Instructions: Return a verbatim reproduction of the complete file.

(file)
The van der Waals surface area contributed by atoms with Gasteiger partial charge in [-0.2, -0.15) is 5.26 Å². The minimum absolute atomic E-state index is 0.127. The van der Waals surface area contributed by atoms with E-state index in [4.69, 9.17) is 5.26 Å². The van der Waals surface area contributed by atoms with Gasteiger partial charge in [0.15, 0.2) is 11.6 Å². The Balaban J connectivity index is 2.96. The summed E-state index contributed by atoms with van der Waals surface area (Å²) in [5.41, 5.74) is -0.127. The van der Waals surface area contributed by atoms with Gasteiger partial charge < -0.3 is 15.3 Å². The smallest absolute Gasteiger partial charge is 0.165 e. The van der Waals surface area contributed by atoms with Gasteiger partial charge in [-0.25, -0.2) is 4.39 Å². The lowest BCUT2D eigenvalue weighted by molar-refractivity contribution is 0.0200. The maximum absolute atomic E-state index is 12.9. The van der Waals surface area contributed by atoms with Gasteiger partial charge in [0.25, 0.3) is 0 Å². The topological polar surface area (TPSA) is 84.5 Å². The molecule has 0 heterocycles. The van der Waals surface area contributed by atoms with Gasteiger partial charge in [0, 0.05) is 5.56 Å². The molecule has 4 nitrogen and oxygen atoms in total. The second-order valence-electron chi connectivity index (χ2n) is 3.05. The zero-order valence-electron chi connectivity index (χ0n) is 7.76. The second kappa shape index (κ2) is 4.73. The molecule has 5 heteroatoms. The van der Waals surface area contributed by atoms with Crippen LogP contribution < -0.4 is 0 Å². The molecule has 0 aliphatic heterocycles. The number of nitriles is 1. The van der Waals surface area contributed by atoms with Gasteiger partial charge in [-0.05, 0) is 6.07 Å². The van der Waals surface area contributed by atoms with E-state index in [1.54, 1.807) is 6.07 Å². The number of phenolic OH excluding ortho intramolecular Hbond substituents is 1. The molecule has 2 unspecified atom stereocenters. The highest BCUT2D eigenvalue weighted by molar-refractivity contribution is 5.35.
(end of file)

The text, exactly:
The van der Waals surface area contributed by atoms with Gasteiger partial charge in [-0.2, -0.15) is 5.26 Å². The minimum absolute atomic E-state index is 0.127. The van der Waals surface area contributed by atoms with E-state index in [4.69, 9.17) is 5.26 Å². The van der Waals surface area contributed by atoms with Gasteiger partial charge in [0.15, 0.2) is 11.6 Å². The Balaban J connectivity index is 2.96. The summed E-state index contributed by atoms with van der Waals surface area (Å²) in [5.41, 5.74) is -0.127. The van der Waals surface area contributed by atoms with Gasteiger partial charge < -0.3 is 15.3 Å². The smallest absolute Gasteiger partial charge is 0.165 e. The van der Waals surface area contributed by atoms with Gasteiger partial charge in [-0.25, -0.2) is 4.39 Å². The lowest BCUT2D eigenvalue weighted by molar-refractivity contribution is 0.0200. The maximum absolute atomic E-state index is 12.9. The van der Waals surface area contributed by atoms with Gasteiger partial charge in [0.25, 0.3) is 0 Å². The topological polar surface area (TPSA) is 84.5 Å². The molecule has 0 heterocycles. The van der Waals surface area contributed by atoms with Gasteiger partial charge in [0, 0.05) is 5.56 Å². The molecule has 4 nitrogen and oxygen atoms in total. The second-order valence-electron chi connectivity index (χ2n) is 3.05. The zero-order valence-electron chi connectivity index (χ0n) is 7.76. The second kappa shape index (κ2) is 4.73. The molecule has 5 heteroatoms. The van der Waals surface area contributed by atoms with Crippen LogP contribution < -0.4 is 0 Å². The molecule has 0 aliphatic heterocycles. The number of nitriles is 1. The van der Waals surface area contributed by atoms with Gasteiger partial charge in [-0.05, 0) is 6.07 Å². The van der Waals surface area contributed by atoms with E-state index in [1.54, 1.807) is 6.07 Å². The number of phenolic OH excluding ortho intramolecular Hbond substituents is 1. The molecule has 2 unspecified atom stereocenters. The highest BCUT2D eigenvalue weighted by molar-refractivity contribution is 5.35.